Venture capital trusts, enterprise investment schemes (EIS), business property relief and tax efficient joint ventures are all widely used across client portfolios. Scottish estate owners capitalising on land that now has less competitive yield for agriculture have turned to the local renewable energy boom and its dual tax and revenue opportunities with particular enthusiasm, he says.
‘For example, one joint venture that we are currently working on involves a London-based corporate finance firm. We propose to create a structure that invests in a small-scale energy business, which is expected to qualify for EIS reliefs.
‘It will raise capital to finance, construct and operate small-scale wood biomass installations providing heat to buildings in Scotland owned by the private and public sectors, and in the farming and estates sectors.
The strength of the full service culture – which was lost by many traditionally private client law firms in London in the 1980s when they saw their future as being solely in whizzy corporate finance – is one of the things that has helped local firms retain a loyal following among clients on both sides of the border, as English competitors have tried to crack Scotland.
‘[Edinburgh] is now getting to be a very full marketplace – lots of people have arrived [in recent years] and set up offices of varying size. Some are just a room with a fax machine, others are extremely substantial setups, but I am certainly not aware that we have lost any business to them.
‘But it is certainly getting to be a very busy place – you do get the sense that there are a lot of stockbrokers running around town trying to do business.’ The appeal of the company’s offering is not limited to Scotland, with significant numbers of clients throughout the Home Counties and Oxford/Cambridge technology hotspots.
While investment principles and practice remain his core interest, he says tax requirements have made it increasingly hard to consider it in isolation. ‘The best approach is to get the structure right and then get the investment inside it right. We are very good at getting the structures right.’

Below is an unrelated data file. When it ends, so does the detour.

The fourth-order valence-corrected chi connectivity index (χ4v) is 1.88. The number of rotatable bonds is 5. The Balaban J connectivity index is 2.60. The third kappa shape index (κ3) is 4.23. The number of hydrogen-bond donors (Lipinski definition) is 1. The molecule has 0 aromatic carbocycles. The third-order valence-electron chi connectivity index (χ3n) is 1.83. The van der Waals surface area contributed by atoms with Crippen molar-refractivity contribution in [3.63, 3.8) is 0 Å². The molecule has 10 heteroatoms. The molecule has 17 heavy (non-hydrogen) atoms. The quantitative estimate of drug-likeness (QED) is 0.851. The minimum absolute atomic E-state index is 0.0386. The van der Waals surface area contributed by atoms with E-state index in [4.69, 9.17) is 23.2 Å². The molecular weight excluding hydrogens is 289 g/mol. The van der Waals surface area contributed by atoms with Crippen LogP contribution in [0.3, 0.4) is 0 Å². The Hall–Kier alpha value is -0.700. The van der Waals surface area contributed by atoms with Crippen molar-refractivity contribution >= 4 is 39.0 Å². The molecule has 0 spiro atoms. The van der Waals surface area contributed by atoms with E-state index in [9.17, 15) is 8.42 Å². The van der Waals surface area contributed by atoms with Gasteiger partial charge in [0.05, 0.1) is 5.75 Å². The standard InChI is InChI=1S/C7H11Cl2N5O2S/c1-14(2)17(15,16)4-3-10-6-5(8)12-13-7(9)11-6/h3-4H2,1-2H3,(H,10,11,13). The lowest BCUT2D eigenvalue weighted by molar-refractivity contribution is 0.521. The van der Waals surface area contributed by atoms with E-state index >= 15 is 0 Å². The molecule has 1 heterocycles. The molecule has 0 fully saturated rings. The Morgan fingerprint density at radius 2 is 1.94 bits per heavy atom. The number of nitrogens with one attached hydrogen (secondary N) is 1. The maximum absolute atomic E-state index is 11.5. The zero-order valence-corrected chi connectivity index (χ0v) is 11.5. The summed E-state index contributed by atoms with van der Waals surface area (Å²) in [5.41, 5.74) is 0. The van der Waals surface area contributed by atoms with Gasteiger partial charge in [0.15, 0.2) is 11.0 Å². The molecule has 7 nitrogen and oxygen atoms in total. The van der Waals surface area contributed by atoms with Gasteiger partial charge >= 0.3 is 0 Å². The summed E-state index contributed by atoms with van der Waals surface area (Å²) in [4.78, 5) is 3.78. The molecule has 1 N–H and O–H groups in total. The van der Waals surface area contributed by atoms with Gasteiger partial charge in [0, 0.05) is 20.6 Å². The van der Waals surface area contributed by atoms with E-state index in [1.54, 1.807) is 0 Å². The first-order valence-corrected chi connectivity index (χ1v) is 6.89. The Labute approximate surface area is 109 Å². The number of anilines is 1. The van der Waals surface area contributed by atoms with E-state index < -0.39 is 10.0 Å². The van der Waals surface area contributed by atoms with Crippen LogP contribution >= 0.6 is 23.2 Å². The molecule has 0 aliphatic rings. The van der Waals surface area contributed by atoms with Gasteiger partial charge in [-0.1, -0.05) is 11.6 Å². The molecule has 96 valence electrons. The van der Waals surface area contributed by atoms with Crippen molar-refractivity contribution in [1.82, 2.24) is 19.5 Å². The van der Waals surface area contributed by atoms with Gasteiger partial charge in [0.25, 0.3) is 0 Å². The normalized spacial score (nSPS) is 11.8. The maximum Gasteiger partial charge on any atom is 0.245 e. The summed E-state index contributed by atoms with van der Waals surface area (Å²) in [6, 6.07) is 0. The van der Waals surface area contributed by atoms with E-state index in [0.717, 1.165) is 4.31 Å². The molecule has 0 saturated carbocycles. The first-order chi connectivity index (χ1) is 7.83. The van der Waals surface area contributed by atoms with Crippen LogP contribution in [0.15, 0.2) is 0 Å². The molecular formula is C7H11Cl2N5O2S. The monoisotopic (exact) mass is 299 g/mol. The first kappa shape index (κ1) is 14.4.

Investment performance has also delivered, however, with the median growth portfolio returning 12.89% over three years versus the FTSE 100 return of -8.63%, although all portfolios are bespoke and with the widespread use of tax structures, individual client portfolio returns vary widely.
In keeping with the company’s old-school heritage, portfolios are a mix of collectivised and direct exposure. ‘In general terms [the last three years] have been interesting. In 2007 we undoubtedly made a very good call, offloading all property apart from where we had limited liquidity in tax structures. We got out of all Reits, and we clearly called that right.
‘There were two other principal moves, into fixed income foreign stock, German bunds and US treasuries, and UK corporate, both investment grade and junk, and into tech stocks. IBM and Google clearly had large cash surpluses.
Recent asset recycling has moved portfolios into agricultural exposure, particularly into the First State Agribusiness fund, and into equities such as machinery manufacturer John Deere, as well as UK-based fertiliser manufacturers. ‘One of the big problems is that so much is farm-based – it’s very hard to buy the asset through equity,’ he says.